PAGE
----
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Children of God - Part 2

Tom Pennington • Romans 8:14-17

  • 2018-04-29 AM
  • Romans
  • Sermons


In his book on adoption, Russell Moore describes the strange sensation when he and his wife, Maria, went to adopt their two boys from Russia. He describes the complete silence of the orphanage when they arrived. Here's what he writes:

The creepiest sound I have ever heard was nothing at all. My wife, Maria, and I stood in the hallway of an orphanage somewhere in the former Soviet Union. These children did not cry because infants eventually learn to stop crying if no one ever responds to their calls for food, for comfort, for love. No one ever responded to these children, so they stopped.

The silence continued even as we entered the boys' room. Little Sergei (now Timothy) smiled at us, dancing up and down while holding the side of his crib. Little Maxim (now Benjamin) stood straight at attention, regal and Czar-like. But neither boy made a sound. We read them books filled with words they couldn't understand, about saying good night to the moon and cows jumping over the same. But there were no cries, no squeals, no groans. Every day we left at the appointed time in the same way that we had entered, in silence.

On the last day of the trip, Maria and I arrived at the moment we had dreaded since the minute we received our adoption referral. We had to tell the boys goodbye. As by law, we had to return to the United States and wait for the legal paperwork to be completed before returning to pick them up for good. After hugging and kissing them, we walked out into the quiet hallway as Maria shook with tears. And that's when we heard the scream. Little Maxim fell back in his crib and let out a guttural yell. It seemed he knew, maybe for the first time, that he would be heard. On some primal level, he knew he had a father and mother now.

That's exactly what the Holy Spirit of God has taught us to do. We now, knowing that we have a Father, cry out, "Abba! Father!" because we know that He has adopted us.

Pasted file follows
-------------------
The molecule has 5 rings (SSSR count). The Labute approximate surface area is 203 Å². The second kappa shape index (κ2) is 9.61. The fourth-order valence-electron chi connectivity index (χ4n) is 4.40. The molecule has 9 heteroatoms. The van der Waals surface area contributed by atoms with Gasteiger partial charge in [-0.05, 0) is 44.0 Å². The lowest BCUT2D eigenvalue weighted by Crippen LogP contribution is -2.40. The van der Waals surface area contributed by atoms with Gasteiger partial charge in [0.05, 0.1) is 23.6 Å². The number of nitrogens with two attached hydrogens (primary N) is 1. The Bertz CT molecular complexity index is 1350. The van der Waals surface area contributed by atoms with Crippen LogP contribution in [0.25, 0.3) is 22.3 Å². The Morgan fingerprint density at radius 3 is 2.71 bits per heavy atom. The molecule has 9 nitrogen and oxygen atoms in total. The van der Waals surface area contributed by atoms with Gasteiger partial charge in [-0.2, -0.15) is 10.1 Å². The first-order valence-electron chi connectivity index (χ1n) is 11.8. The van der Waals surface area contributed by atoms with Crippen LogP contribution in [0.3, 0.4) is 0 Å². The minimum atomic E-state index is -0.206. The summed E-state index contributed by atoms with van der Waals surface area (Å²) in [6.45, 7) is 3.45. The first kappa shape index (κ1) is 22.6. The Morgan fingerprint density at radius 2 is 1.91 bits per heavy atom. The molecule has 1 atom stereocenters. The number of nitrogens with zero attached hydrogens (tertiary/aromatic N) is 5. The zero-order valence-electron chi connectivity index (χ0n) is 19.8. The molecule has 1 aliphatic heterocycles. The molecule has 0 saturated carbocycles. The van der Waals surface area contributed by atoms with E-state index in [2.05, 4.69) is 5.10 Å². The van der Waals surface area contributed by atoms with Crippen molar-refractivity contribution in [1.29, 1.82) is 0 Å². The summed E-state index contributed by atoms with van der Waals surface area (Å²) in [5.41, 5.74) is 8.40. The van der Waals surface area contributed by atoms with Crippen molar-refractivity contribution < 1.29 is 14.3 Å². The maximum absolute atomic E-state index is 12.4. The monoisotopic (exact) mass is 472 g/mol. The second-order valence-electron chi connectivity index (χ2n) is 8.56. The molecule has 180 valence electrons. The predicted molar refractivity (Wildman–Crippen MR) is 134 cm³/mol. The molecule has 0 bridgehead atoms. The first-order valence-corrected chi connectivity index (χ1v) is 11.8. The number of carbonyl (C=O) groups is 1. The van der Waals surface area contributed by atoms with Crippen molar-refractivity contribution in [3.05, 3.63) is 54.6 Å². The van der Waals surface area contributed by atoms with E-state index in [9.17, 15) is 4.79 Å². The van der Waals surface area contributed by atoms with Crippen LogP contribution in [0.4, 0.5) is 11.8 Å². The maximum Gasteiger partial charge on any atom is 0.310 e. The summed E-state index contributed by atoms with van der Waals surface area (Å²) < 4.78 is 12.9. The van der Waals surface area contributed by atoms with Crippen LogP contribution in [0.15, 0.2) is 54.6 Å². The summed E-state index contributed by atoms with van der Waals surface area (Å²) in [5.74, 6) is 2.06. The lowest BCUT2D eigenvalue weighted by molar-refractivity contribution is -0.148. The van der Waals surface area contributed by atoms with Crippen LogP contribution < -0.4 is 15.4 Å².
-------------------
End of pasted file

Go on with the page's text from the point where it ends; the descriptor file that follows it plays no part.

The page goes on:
In Romans 8 we discover a number of reasons for our security as Christians. Last week, we began to consider the third reason that Paul gives us here that our salvation is absolutely secure, and that is that God has adopted us as His children. Let's read the paragraph again; Romans 8:14 - 17, you follow along as I read:

For all who are being led by the Spirit of God, these are sons of God. For you have not received the spirit of slavery leading to fear again, but you have received a spirit of adoption as sons by which we cry out, "Abba! Father!" The Spirit Himself testifies with our spirit that we are children of God, and if children, heirs also, heirs of God and fellow heirs with Christ, if indeed we suffer with Him so that we may also be glorified with Him.

This passage focuses on one of the greatest transactions that occurs at the very moment that we believed in Jesus Christ. If you are a follower of Jesus Christ, at the moment in time in which God gave you life, gave you repentance and faith, and you cried out to God, at that very moment, you were adopted. Now we reminded ourselves last week that the process for our adoption didn't begin at that moment, the process began in eternity past when God the Father, according to Ephesians 1:4 "chose us in (Christ) before the foundation of the world … unto the adoption of sons." So, our selection, the choice of us, as those He would adopt occurred in eternity past. We were actually adopted at the moment of our salvation because we're reminded that, "to all who receive Christ even to those who believed in His name, to them was given the right to become the sons of God."

But our adoption, while it is truly a reality today, while we are in fact the sons of God, it is not yet finalized. Our adoption will be completed, according to verse 23 of Romans 8, when we receive the redemption of our bodies. That's when everything will be done. All will be complete. At salvation then, God became, Christian, your Father by a gracious act of adoption. Now in this paragraph that we're considering, Paul teaches us four details about that spiritual adoption that we really need to know in order to be assured of our security in Jesus Christ.